Believe it or not, adopting new software applications can be challenging, even at a software development company. Just like anything else, establishing new habits can be difficult. So we compiled a list of the Top Ten Tips for Adopting New Tech in Your Office.

  1. Do your research – There are many applications available for accomplishing the same task. Research the products before committing. Most companies offer free demos and consultations. Take advantage of these opportunities to learn more and test the software yourself before rolling it out companywide. Your employees will not be eager to adopt a new application this week if they know there will be a new “solution” next week. 
  2. Messaging, messaging, messaging – No one wants to be given an extra box to tick each day when it hasn’t been explained why. In a world where many employers are insistent on tracking every movement of their employees, your staff would be right to presume nefarious intentions toward anything deemed to “increase productivity.” Don’t allow yourself to come across as “Big Brother,” instead, explain to your employees how this product will make their life easier, thus increasing productivity. 
  3. Train or Demonstrate – No implementation will be successful without a demonstration or training on the product. Don’t assume all of your employees have the same level of computer knowledge as you. Your staff will not use something they don’t understand. Forcing them to stumble through the use of the product will lead to more significant frustration. 
  4. Look for quality UI/UX – Try to find appealing software applications that work as expected and are easy on the eyes. Avoid a product that allows a seemingly familiar appearance to do unfamiliar things. Functions have become pretty standard across applications, so don’t force your employees to learn on a reinvented wheel. There is a reason developers spend millions of dollars on user interface and experience — it makes the product more enjoyable in practice.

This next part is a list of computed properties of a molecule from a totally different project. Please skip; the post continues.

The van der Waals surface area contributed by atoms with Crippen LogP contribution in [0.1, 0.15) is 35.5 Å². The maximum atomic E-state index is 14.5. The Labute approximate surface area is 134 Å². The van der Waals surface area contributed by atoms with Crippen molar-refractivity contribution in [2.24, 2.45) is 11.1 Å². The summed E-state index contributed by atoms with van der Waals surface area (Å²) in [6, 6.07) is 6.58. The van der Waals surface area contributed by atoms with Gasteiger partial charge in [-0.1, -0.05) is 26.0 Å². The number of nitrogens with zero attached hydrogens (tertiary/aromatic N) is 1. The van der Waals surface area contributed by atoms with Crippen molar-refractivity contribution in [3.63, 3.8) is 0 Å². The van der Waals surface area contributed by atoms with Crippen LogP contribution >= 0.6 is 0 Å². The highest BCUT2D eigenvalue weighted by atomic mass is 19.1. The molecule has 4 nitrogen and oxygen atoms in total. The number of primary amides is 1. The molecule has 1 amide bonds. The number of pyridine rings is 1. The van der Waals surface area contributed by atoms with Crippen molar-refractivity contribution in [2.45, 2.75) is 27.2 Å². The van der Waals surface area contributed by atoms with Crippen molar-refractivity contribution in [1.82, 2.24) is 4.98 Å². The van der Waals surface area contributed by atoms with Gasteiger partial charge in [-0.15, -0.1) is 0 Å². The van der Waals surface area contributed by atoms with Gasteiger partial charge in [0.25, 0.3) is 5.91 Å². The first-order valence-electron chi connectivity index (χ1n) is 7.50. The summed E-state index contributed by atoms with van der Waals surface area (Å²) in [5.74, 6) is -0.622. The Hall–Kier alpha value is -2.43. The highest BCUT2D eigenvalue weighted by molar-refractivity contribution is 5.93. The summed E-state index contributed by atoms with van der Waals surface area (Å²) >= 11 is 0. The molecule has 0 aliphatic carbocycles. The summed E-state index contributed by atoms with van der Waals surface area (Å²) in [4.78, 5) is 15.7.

5. Is it necessary? – If you can’t answer with a definitive yes to this question, you probably shouldn’t move forward with implementation. Adding an unnecessary layer to the day-to-day duties of your employees will do nothing but aggravate them. There is nothing worse than engaging in pointless objectives when you’re busy with things that actually matter. Only implement software applications that serve your business’ actual and necessary purpose. 
  6. Make sure it fits your budget – If you select software that stretches your budget to the limits, you will find any reason to discontinue use. Instead of the application providing a solution, you will spend your time searching for a problem allowing you to cancel your subscription to this burden. 
  7. Keep it simple – Sure, it’s nice to have an application that allows you to make coffee and send birthday cards to your grandma with the touch of a button, but is that what your office really needs? Don’t get duped into buying something with endless, unnecessary bells and whistles. Doing so creates confusion and provides more opportunities for something to go wrong.
  8. Don’t sacrifice human connection – There is a reason “water cooler talk” became an office staple and part of the vernacular; people like to talk to other people. While messaging applications and email have become necessary tools, they can’t replace actual human interaction. Humans are social by nature, and exchanges in the workplace provide enumerable benefits to morale. Your employees will want to come to work if they are invested in those they work with.
  9. Have a rollout plan – Take the time to determine precisely how you will roll out a new application. If you fumble the rollout, the perfect application will provide anything but perfect results. Try rolling out a new product when your employees aren’t trying to keep their heads above water, and be deliberate about what you’re doing and why you’re doing it. It might not be the best time to throw an extra cog in the machine if you are in the midst of a busy season. 
  10. Be willing to pivot – As much as you should avoid switching between applications, your employees also need to know you will pivot if necessary. Telling your employees that you’re going to continue using something that provides no benefits because you paid for it or you’re too proud to admit you were wrong won’t go over well. If your staff is going to try something new, they will want to know you won’t become beholden to something that makes their work more difficult or monotonous. 

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